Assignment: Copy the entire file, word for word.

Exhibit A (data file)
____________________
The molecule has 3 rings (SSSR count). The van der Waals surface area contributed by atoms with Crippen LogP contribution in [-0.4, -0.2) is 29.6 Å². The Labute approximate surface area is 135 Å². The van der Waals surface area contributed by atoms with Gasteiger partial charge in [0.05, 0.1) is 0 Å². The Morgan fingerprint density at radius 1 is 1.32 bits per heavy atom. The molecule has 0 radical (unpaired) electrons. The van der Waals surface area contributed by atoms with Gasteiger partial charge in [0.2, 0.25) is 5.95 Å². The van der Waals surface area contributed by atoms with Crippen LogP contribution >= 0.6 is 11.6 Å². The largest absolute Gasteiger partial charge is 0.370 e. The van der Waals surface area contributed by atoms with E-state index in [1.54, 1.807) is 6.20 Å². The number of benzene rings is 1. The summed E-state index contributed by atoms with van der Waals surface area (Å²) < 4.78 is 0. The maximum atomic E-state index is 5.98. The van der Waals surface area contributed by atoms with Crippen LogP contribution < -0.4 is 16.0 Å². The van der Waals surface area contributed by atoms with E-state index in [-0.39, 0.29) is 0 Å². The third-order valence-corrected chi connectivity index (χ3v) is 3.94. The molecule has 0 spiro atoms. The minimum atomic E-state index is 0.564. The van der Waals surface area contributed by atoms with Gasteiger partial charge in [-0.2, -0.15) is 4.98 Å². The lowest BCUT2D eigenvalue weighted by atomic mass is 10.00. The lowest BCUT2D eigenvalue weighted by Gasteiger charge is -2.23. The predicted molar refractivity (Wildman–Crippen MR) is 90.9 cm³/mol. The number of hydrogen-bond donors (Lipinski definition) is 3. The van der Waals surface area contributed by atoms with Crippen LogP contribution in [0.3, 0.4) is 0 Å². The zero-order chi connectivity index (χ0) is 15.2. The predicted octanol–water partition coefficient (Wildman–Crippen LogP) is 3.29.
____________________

The molecule has 3 rings (SSSR count). The van der Waals surface area contributed by atoms with Crippen LogP contribution in [-0.4, -0.2) is 29.6 Å². The Labute approximate surface area is 135 Å². The van der Waals surface area contributed by atoms with Gasteiger partial charge in [0.05, 0.1) is 0 Å². The Morgan fingerprint density at radius 1 is 1.32 bits per heavy atom. The molecule has 0 radical (unpaired) electrons. The van der Waals surface area contributed by atoms with Gasteiger partial charge in [0.2, 0.25) is 5.95 Å². The van der Waals surface area contributed by atoms with Crippen LogP contribution >= 0.6 is 11.6 Å². The largest absolute Gasteiger partial charge is 0.370 e. The van der Waals surface area contributed by atoms with E-state index in [1.54, 1.807) is 6.20 Å². The number of benzene rings is 1. The summed E-state index contributed by atoms with van der Waals surface area (Å²) < 4.78 is 0. The maximum atomic E-state index is 5.98. The van der Waals surface area contributed by atoms with Crippen LogP contribution < -0.4 is 16.0 Å². The van der Waals surface area contributed by atoms with E-state index in [-0.39, 0.29) is 0 Å². The third-order valence-corrected chi connectivity index (χ3v) is 3.94. The molecule has 0 spiro atoms. The minimum atomic E-state index is 0.564. The van der Waals surface area contributed by atoms with Gasteiger partial charge in [-0.2, -0.15) is 4.98 Å². The lowest BCUT2D eigenvalue weighted by atomic mass is 10.00. The lowest BCUT2D eigenvalue weighted by Gasteiger charge is -2.23. The predicted molar refractivity (Wildman–Crippen MR) is 90.9 cm³/mol. The number of hydrogen-bond donors (Lipinski definition) is 3. The van der Waals surface area contributed by atoms with Crippen LogP contribution in [0.3, 0.4) is 0 Å². The zero-order chi connectivity index (χ0) is 15.2. The predicted octanol–water partition coefficient (Wildman–Crippen LogP) is 3.29.